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Dialogue and Universalism

Volume 31, Issue 3, 2021

Do We Need a New Enlightenment for the Twenty-First Century? Part II

Karen Green
Pages 39-57

Restoring Catharine Macaulay’s Enlightenment Republicanism?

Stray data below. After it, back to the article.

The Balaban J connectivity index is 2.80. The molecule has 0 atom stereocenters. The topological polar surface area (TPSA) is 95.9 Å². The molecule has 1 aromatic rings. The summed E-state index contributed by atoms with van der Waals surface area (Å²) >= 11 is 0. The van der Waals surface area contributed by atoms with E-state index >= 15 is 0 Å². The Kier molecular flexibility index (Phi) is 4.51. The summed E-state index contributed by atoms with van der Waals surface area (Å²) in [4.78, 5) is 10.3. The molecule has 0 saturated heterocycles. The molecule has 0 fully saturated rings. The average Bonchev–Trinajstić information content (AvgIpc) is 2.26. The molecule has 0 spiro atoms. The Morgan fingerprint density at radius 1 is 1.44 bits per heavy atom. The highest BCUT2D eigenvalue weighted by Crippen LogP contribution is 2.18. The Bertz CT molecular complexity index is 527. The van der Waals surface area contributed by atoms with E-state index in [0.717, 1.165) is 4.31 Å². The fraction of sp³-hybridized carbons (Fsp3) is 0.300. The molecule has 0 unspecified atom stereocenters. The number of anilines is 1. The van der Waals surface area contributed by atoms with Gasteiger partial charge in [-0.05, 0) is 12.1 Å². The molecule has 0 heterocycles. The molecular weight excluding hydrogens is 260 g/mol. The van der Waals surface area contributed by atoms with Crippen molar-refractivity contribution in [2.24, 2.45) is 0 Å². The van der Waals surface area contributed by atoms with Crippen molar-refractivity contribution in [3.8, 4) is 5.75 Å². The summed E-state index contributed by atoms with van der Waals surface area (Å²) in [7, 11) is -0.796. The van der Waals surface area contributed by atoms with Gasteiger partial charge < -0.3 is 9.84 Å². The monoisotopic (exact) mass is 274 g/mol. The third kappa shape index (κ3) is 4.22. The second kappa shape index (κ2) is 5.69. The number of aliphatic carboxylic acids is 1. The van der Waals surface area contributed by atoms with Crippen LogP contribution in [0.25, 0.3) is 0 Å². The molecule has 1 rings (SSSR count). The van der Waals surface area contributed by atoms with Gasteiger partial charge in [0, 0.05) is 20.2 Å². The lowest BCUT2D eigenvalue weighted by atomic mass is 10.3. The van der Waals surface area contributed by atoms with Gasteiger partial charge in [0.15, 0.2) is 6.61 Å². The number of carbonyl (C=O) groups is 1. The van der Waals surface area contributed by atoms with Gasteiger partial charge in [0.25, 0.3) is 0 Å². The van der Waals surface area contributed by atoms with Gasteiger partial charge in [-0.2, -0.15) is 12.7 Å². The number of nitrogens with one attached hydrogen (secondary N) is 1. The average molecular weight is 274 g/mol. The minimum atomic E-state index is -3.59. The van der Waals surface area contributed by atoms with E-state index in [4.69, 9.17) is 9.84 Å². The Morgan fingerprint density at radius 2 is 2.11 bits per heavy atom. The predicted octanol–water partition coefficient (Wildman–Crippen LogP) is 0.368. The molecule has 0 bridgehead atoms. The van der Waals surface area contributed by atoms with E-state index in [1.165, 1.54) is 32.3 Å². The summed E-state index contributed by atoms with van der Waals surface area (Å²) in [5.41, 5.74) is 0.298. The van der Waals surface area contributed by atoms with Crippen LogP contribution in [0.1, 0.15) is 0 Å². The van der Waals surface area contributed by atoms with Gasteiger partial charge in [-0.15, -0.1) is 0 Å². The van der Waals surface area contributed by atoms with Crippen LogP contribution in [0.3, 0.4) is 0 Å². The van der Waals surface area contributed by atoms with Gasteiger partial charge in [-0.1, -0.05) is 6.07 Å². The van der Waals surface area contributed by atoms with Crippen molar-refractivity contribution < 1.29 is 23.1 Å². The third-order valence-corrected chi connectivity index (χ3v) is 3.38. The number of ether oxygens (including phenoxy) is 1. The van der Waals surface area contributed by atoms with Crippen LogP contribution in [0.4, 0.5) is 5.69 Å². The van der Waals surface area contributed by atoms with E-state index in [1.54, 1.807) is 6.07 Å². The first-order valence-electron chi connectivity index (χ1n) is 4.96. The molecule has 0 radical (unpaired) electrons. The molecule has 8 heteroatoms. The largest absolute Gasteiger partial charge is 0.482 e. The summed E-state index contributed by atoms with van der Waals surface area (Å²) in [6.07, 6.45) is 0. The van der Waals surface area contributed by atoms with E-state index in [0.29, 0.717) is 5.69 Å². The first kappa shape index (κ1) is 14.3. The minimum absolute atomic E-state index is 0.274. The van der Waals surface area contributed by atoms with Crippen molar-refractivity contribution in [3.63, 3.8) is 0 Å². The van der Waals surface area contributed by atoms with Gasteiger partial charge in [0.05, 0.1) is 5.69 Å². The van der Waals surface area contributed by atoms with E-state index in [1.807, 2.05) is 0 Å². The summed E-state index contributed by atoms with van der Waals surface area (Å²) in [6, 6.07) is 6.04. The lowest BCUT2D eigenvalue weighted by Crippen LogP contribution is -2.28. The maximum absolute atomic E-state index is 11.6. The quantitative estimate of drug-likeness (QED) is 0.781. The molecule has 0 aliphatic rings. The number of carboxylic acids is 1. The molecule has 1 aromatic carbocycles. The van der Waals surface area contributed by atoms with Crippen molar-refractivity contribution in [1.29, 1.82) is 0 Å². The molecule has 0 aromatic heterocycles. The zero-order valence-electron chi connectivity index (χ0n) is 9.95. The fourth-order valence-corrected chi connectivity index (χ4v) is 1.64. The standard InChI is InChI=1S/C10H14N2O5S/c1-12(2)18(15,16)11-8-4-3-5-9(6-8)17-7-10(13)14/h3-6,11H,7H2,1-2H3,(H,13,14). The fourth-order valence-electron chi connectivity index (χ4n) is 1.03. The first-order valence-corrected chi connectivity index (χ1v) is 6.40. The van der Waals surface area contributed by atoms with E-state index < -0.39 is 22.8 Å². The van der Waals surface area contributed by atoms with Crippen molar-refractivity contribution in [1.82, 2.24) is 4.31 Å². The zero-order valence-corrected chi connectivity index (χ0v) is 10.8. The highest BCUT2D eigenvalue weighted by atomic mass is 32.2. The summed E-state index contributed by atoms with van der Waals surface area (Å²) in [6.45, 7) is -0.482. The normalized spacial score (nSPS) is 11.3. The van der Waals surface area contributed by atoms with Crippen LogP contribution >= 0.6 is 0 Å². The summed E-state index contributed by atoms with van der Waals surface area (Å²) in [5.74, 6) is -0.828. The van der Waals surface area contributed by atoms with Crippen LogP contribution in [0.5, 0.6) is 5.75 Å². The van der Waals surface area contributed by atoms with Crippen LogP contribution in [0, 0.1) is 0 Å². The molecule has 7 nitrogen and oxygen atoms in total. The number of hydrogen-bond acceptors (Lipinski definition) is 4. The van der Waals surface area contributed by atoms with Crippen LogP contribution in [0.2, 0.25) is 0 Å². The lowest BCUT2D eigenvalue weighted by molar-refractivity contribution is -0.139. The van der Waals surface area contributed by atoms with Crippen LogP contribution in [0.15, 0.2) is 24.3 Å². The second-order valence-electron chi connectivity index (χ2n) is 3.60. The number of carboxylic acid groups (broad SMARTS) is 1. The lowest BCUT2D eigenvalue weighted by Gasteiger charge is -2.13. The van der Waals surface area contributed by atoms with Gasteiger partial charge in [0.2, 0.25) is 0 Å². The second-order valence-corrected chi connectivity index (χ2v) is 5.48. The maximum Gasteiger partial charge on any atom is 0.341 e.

Can Catharine Macaulay’s enlightenment democratic republicanism be justified from the point of view of contemporary naturalism? Naturalist accounts of political authority tend to be realist and pessimistic, foreclosing the possibility of enlightenment. Macaulay’s utopian political philosophy relies on belief in a good God, whose existence underpins the possibility of moral and political progress. This paper attempts a restoration of her optimistic utopianism in a reconciliation, grounded in a revision of natural law, of naturalist and utopian attitudes to political theory. It is proposed that the coevolution of language, moral law, and conscience (the disposition to judge one’s own actions in the light of moral principles) can be explained as solutions to the kinds of tragedy of the commons situations facing our ancestors. Moral dispositions evolved, but, in the light of its function, law is subject to rational critique. Liberal democracy plausibly offers the best prospect for developing rationally justifiable law.